The real estate market has shifted dramatically. The number of transactions has dropped, inventory is getting higher, and buyers have become more reluctant.
Fear is rampant, and anxiety is high as we enter 2023.
The great irony of a buyer’s market is that even though the opportunity to buy is high, buyer urgency tends to hit an all-time low. Buyers now have more leverage than ever, but the media becomes the excited purveyor of negative news, and buyers buy it all.
To real estate agents, it feels like that’s the only thing they’re buying.
It’s ironic. Not long ago, buyers were incredibly excited about buying houses. It was a seller’s market; prices were escalating. It was perhaps one of the most difficult times to buy value, and yet, people were buying like there was no tomorrow. Buyers were afraid of losing out. So, when a shift occurs from a seller’s to a buyer’s market, what happens? Fear is still in the driver’s seat, but the tables are turned, and the fear of paying too much stops most buyers in their tracks.
There are two types of buyers in regard to timing; those that believe they can time the market and those who believe that the timing will find them. History supports the latter; if you’re always in the market, although you may never sell at the highest peak or buy at the absolute bottom, you can always do well over time.
As a leader in real estate, what do you say to your agents who are seeing the current market and getting scared? You need to help them see what’s really going on. Tell them to look at the advantage that their clients now have. Sellers will have to behave better. They’re going to have to fix the house up, make repairs, stage the home, price it right, and be willing to negotiate when an offer comes in.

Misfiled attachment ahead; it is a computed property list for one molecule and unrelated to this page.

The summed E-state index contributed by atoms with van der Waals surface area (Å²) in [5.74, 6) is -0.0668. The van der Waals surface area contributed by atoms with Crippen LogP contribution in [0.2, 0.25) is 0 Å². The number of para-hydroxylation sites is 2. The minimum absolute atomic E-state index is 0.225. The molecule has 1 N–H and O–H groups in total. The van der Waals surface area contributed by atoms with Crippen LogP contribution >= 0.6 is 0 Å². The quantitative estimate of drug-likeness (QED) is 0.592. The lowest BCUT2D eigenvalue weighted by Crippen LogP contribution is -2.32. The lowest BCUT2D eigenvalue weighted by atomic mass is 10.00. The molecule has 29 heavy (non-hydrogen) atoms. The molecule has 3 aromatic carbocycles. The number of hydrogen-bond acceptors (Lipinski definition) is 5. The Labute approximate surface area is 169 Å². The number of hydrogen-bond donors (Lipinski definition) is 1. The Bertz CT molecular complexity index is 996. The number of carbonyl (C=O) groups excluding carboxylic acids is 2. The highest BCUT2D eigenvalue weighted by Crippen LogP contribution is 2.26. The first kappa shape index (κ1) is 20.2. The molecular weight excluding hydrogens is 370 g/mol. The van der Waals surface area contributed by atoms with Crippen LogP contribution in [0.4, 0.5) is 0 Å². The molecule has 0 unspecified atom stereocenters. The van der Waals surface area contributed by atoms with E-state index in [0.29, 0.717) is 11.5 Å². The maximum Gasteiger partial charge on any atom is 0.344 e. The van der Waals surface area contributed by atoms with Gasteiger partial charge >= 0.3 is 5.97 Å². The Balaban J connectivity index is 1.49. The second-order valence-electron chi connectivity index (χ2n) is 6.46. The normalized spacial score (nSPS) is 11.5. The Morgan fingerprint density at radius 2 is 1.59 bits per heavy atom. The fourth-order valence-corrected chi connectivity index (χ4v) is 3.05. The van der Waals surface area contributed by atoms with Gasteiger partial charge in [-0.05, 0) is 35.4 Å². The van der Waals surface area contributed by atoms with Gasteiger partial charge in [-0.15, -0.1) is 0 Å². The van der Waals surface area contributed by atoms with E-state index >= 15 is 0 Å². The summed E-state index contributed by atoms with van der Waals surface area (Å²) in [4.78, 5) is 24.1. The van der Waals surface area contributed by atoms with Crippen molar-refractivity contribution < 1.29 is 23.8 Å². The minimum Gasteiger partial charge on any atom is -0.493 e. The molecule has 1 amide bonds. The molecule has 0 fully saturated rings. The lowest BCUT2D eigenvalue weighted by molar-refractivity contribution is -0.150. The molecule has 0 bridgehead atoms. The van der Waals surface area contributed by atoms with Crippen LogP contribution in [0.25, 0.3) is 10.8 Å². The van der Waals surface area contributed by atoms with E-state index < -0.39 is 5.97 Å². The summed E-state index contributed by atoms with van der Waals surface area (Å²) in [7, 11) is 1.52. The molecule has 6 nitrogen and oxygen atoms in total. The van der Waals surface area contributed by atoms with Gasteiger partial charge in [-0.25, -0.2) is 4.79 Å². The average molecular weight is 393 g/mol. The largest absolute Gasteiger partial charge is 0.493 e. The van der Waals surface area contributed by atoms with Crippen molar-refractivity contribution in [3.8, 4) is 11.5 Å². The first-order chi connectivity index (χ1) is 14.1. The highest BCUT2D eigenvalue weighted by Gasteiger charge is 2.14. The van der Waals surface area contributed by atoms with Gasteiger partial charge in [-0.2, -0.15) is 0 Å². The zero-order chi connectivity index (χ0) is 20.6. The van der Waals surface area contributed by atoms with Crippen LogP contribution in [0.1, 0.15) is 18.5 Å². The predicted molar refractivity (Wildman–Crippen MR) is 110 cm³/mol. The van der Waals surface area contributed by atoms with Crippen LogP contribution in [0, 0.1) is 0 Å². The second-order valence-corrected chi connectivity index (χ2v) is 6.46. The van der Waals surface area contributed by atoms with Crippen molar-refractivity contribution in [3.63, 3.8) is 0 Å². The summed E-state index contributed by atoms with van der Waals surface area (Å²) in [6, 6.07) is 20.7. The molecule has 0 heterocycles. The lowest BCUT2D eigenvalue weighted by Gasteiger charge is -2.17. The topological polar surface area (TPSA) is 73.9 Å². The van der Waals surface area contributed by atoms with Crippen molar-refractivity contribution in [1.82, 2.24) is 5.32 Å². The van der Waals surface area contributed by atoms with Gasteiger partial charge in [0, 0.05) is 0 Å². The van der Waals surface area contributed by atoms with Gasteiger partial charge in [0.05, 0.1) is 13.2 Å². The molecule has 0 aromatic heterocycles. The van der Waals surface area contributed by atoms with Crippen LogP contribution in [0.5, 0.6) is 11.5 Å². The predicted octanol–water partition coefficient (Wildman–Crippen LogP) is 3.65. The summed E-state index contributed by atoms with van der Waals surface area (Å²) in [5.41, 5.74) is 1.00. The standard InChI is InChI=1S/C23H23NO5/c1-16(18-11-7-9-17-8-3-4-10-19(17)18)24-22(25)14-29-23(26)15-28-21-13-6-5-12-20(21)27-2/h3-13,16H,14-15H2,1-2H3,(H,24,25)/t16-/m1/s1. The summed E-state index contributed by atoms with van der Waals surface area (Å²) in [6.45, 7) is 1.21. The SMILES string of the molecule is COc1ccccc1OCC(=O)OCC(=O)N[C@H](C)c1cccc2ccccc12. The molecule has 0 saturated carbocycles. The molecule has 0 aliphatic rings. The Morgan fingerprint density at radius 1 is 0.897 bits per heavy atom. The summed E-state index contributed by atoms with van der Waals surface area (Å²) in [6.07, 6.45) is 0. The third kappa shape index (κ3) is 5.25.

Home values will most certainly continue their 50-year trend of appreciation. Over the last 30 years, real estate, on average, has increased 7% to 9% every year. Remember that equity builds up through mortgage debt paydown, which is a proven path to wealth. Usually, the bigger gains are made from holding on over the long term. What did you pay for your first home if you bought it 15-20 years ago?
It’s important to help your clients stay in touch with that so that they don’t wait and try to time it and then lose out because interest rates go up or the pricing goes up. You’ve got to ask your great client questions to find out what compelling reasons are behind their decision. Ask them, “Why are you thinking about buying? Tell me more. When you get into your new home, what will that do for you? What will it mean to you? What will it mean to your family?” Tap into their big need! Help them see the possible outcome of their decision.
Timing will catch up to the current market. It may not be at the very peak to buy or sell, and it might not be at the bottom, but there’s a safe zone. If you guide your client to stay in that safe zone instead of trying to time it at the lowest or the highest and just get in the game, over time, the property value will rise.
Bottom line, you need to help your clients stay okay with what’s going on and keep this market shift in perspective for them so that they don’t miss out. Help them to stay level-headed about what’s going on rather than misinformed and emotional. Remember, our job is always to help them make great decisions that they will be happy about in the future. Remember, As a professional Real Estate trusted advisor, it is our fiduciary duty to present the real estate opportunity with real data and our interpretation of that information.
Scott Agnew is the author of Long-Term Leader.